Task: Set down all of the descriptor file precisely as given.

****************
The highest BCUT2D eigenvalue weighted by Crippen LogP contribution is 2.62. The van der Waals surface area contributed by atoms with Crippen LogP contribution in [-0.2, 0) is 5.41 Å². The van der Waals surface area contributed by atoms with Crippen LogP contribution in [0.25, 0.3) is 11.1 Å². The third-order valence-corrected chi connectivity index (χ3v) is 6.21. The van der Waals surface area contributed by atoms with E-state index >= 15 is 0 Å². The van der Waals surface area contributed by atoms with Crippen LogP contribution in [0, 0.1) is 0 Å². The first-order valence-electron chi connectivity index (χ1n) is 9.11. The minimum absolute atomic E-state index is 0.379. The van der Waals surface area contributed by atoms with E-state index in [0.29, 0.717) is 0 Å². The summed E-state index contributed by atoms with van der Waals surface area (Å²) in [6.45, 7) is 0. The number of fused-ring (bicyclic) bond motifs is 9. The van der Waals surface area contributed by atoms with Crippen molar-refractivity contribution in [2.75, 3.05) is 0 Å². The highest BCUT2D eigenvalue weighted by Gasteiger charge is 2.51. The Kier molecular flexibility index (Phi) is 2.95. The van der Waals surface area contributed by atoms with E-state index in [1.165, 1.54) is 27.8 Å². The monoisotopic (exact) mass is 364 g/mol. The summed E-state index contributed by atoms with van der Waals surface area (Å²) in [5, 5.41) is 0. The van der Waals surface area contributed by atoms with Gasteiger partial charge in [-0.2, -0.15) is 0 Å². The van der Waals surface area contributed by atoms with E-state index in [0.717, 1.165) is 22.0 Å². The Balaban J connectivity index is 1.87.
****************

The highest BCUT2D eigenvalue weighted by Crippen LogP contribution is 2.62. The van der Waals surface area contributed by atoms with Crippen LogP contribution in [-0.2, 0) is 5.41 Å². The van der Waals surface area contributed by atoms with Crippen LogP contribution in [0.25, 0.3) is 11.1 Å². The third-order valence-corrected chi connectivity index (χ3v) is 6.21. The van der Waals surface area contributed by atoms with E-state index >= 15 is 0 Å². The van der Waals surface area contributed by atoms with Crippen LogP contribution in [0, 0.1) is 0 Å². The first-order valence-electron chi connectivity index (χ1n) is 9.11. The minimum absolute atomic E-state index is 0.379. The van der Waals surface area contributed by atoms with E-state index in [0.29, 0.717) is 0 Å². The summed E-state index contributed by atoms with van der Waals surface area (Å²) in [6.45, 7) is 0. The number of fused-ring (bicyclic) bond motifs is 9. The van der Waals surface area contributed by atoms with Crippen molar-refractivity contribution in [2.75, 3.05) is 0 Å². The highest BCUT2D eigenvalue weighted by Gasteiger charge is 2.51. The Kier molecular flexibility index (Phi) is 2.95. The van der Waals surface area contributed by atoms with E-state index in [1.165, 1.54) is 27.8 Å². The monoisotopic (exact) mass is 364 g/mol. The summed E-state index contributed by atoms with van der Waals surface area (Å²) in [5, 5.41) is 0. The van der Waals surface area contributed by atoms with Gasteiger partial charge in [-0.2, -0.15) is 0 Å². The van der Waals surface area contributed by atoms with E-state index in [0.717, 1.165) is 22.0 Å². The Balaban J connectivity index is 1.87.